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Plant Molecular Biology Consortium


The Plant Molecular Biology Consortium sponsors monthly seminars featuring nationally recognized academic and industrial plant scientists. Membership is open to plant scientists associated with any of North Carolina's colleges or universities and any representatives from companies involved in plant molecular biology.

30th Annual Plant Molecular Biology Retreat
September 23 - 25, 2016
Wrightsville, NC

Keynote Speaker: Philip Benfey, Duke

Capstone Speaker: Mary-Dell Chilton, Syngenta

​View the full weekend schedule HERE


​​2015-2016 Seminar Series

Meetings are held from 6 p.m. - 8:00 p.m. at the North Carolina Biotechnology Center

Meetings begin promptly at 6 p.m.; Light refreshments served at 7 p.m.  No registration required to attend.

Download 2016-17 Seminar Series flier

October 17, 2016

"Epistasis Time"

Dr. Dani Zamir
The Hebrew University of Jerusalem
Robert H. Smith Faculty of Agriculture, Food and Environment

Plant breeders advance food security by linking genes and genomes to traits affecting crop productivity. The availability of whole genome DNA markers made it possible to map quantitative trait loci (QTL) affecting complex traits such as yield and its stability and to deploy them in breeding, in our case, better tomatoes. Now we have the tools to move beyond ‘one gene at a time’ and address a higher level of organization: the role of interacting gene communities in determining the phenotype. Mapping of epistatic genes is difficult because typically the populations are small and the two-dimensional genome scans carry a heavy statistical penalty due to the multiple comparisons. Yet, epistasis is the bread and butter of daily breeding where successful hybrids maximize the benefits from the introduced trait into the right genetic context. To zoom-in on epistatic QTL, we developed backcross-inbred lines (BILs) between the drought tolerant wild tomato species Solanum pennellii and the cultivated tomato (Solanum lycopersicum). After two backcrosses the BILs, composed of 3000 lines, were selfed and these are being phenotyped for diversity of traits. The results clearly show that it is possible to identify interacting genomic regions that lead to epistatic morphological species-specific phenotypes as well as influencing total yield in the field.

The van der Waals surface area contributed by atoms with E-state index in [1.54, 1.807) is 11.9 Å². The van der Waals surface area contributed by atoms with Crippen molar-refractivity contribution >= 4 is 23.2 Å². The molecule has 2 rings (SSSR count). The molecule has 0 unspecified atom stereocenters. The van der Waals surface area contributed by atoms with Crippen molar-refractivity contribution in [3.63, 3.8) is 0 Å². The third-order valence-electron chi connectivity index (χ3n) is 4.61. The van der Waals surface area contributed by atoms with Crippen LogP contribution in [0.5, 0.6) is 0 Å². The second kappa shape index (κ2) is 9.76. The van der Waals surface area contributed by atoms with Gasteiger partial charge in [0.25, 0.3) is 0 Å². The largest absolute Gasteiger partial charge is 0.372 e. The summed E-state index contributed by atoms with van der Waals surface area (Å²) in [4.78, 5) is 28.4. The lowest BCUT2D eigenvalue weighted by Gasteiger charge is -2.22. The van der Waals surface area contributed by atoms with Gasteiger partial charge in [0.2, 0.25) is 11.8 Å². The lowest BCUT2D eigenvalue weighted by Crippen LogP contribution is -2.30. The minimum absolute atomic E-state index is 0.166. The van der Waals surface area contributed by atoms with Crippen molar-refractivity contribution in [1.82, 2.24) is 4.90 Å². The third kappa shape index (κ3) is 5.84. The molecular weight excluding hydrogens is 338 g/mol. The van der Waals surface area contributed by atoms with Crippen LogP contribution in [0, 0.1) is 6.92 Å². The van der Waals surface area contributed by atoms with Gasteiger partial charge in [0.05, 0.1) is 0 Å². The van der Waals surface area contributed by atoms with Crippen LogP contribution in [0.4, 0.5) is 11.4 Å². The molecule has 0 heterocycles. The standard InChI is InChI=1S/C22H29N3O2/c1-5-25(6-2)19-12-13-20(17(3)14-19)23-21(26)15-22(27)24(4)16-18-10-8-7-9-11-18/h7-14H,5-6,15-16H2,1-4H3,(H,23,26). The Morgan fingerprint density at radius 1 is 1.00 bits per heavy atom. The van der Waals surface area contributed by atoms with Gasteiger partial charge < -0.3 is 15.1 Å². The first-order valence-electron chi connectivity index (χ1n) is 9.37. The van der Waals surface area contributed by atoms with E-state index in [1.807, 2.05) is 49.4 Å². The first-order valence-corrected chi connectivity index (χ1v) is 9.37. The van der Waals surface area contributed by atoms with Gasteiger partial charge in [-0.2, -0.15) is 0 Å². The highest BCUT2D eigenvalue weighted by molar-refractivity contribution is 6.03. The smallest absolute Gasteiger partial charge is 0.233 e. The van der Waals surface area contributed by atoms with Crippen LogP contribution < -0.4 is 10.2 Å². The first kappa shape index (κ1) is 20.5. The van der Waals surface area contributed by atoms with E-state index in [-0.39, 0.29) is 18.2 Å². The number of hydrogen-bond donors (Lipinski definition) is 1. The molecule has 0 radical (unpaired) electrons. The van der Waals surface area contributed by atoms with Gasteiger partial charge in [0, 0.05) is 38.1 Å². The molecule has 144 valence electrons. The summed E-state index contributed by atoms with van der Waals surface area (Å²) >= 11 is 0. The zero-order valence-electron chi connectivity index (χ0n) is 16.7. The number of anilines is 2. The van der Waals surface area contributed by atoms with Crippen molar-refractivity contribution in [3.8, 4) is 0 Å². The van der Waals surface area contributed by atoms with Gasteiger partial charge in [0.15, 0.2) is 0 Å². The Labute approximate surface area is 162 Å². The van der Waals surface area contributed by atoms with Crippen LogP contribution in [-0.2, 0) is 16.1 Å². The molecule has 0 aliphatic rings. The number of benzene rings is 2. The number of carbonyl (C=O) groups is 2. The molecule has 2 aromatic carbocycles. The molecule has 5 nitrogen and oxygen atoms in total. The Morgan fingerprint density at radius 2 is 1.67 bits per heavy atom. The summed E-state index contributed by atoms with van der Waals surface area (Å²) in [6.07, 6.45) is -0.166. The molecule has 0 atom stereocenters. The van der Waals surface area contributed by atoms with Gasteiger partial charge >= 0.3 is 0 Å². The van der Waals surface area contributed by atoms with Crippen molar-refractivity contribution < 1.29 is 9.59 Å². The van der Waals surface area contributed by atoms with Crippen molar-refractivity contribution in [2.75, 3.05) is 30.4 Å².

November 14, 2016

Dr. Scott Michaels
Indiana University

February 13, 2017

Dr. Ralph Panstruga
RWTH Aachen University

March 27, 2017

Dr. Siobhan Brady
UC Davis

April 10, 2017

Dr. Magdalena Benzanilla
UMass Amherst

             We'd like to thank our Corporate Members:

Bayer Crop Science


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